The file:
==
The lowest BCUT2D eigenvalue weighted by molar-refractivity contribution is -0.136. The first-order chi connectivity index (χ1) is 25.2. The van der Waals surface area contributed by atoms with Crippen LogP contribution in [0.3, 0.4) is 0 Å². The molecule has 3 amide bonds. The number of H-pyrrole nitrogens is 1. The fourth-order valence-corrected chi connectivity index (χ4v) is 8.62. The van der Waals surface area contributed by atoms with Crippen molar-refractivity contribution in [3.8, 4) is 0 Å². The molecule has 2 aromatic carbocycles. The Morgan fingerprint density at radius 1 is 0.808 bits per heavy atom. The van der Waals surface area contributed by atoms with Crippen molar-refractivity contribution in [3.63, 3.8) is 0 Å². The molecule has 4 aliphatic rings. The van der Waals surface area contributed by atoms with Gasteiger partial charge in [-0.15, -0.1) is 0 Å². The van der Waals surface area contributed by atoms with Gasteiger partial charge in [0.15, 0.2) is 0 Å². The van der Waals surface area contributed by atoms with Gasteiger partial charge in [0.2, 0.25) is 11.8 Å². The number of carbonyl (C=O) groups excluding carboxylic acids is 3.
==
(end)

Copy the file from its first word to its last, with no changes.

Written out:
The lowest BCUT2D eigenvalue weighted by molar-refractivity contribution is -0.136. The first-order chi connectivity index (χ1) is 25.2. The van der Waals surface area contributed by atoms with Crippen LogP contribution in [0.3, 0.4) is 0 Å². The molecule has 3 amide bonds. The number of H-pyrrole nitrogens is 1. The fourth-order valence-corrected chi connectivity index (χ4v) is 8.62. The van der Waals surface area contributed by atoms with Crippen molar-refractivity contribution in [3.8, 4) is 0 Å². The molecule has 2 aromatic carbocycles. The Morgan fingerprint density at radius 1 is 0.808 bits per heavy atom. The van der Waals surface area contributed by atoms with Crippen molar-refractivity contribution in [3.63, 3.8) is 0 Å². The molecule has 4 aliphatic rings. The van der Waals surface area contributed by atoms with Gasteiger partial charge in [-0.15, -0.1) is 0 Å². The van der Waals surface area contributed by atoms with Gasteiger partial charge in [0.15, 0.2) is 0 Å². The van der Waals surface area contributed by atoms with Gasteiger partial charge in [0.2, 0.25) is 11.8 Å². The number of carbonyl (C=O) groups excluding carboxylic acids is 3.